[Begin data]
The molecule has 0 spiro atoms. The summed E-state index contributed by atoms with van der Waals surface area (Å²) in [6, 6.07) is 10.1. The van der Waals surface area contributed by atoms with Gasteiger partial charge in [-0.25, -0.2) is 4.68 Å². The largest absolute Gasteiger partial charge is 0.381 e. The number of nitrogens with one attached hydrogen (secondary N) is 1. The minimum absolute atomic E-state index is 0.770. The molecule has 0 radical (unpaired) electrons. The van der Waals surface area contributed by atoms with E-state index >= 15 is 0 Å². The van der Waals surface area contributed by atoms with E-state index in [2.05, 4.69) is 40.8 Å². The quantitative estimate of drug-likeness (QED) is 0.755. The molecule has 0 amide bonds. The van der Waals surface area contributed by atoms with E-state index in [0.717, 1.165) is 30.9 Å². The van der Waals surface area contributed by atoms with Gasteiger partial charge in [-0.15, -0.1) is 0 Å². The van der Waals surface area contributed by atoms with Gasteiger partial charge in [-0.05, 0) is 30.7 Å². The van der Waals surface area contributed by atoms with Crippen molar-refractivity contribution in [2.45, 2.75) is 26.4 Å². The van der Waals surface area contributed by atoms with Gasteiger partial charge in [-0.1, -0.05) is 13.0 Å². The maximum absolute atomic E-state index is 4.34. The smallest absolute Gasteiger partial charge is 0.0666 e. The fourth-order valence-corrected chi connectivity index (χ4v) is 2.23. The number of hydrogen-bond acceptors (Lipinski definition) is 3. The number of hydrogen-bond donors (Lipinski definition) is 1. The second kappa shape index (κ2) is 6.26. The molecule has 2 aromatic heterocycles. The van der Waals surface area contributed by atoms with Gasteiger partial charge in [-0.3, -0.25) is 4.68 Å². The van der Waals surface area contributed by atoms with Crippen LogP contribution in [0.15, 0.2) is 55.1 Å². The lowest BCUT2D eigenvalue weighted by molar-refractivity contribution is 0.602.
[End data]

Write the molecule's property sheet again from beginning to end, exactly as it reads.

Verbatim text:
The molecule has 0 spiro atoms. The summed E-state index contributed by atoms with van der Waals surface area (Å²) in [6, 6.07) is 10.1. The van der Waals surface area contributed by atoms with Gasteiger partial charge in [-0.25, -0.2) is 4.68 Å². The largest absolute Gasteiger partial charge is 0.381 e. The number of nitrogens with one attached hydrogen (secondary N) is 1. The minimum absolute atomic E-state index is 0.770. The molecule has 0 radical (unpaired) electrons. The van der Waals surface area contributed by atoms with E-state index >= 15 is 0 Å². The van der Waals surface area contributed by atoms with E-state index in [2.05, 4.69) is 40.8 Å². The quantitative estimate of drug-likeness (QED) is 0.755. The molecule has 0 amide bonds. The van der Waals surface area contributed by atoms with E-state index in [0.717, 1.165) is 30.9 Å². The van der Waals surface area contributed by atoms with Gasteiger partial charge in [-0.15, -0.1) is 0 Å². The van der Waals surface area contributed by atoms with Gasteiger partial charge in [-0.05, 0) is 30.7 Å². The van der Waals surface area contributed by atoms with Crippen molar-refractivity contribution in [2.45, 2.75) is 26.4 Å². The van der Waals surface area contributed by atoms with Gasteiger partial charge in [-0.1, -0.05) is 13.0 Å². The maximum absolute atomic E-state index is 4.34. The smallest absolute Gasteiger partial charge is 0.0666 e. The fourth-order valence-corrected chi connectivity index (χ4v) is 2.23. The number of hydrogen-bond acceptors (Lipinski definition) is 3. The number of hydrogen-bond donors (Lipinski definition) is 1. The second kappa shape index (κ2) is 6.26. The molecule has 2 aromatic heterocycles. The van der Waals surface area contributed by atoms with Gasteiger partial charge in [-0.3, -0.25) is 4.68 Å². The van der Waals surface area contributed by atoms with Crippen LogP contribution in [0.15, 0.2) is 55.1 Å². The lowest BCUT2D eigenvalue weighted by molar-refractivity contribution is 0.602.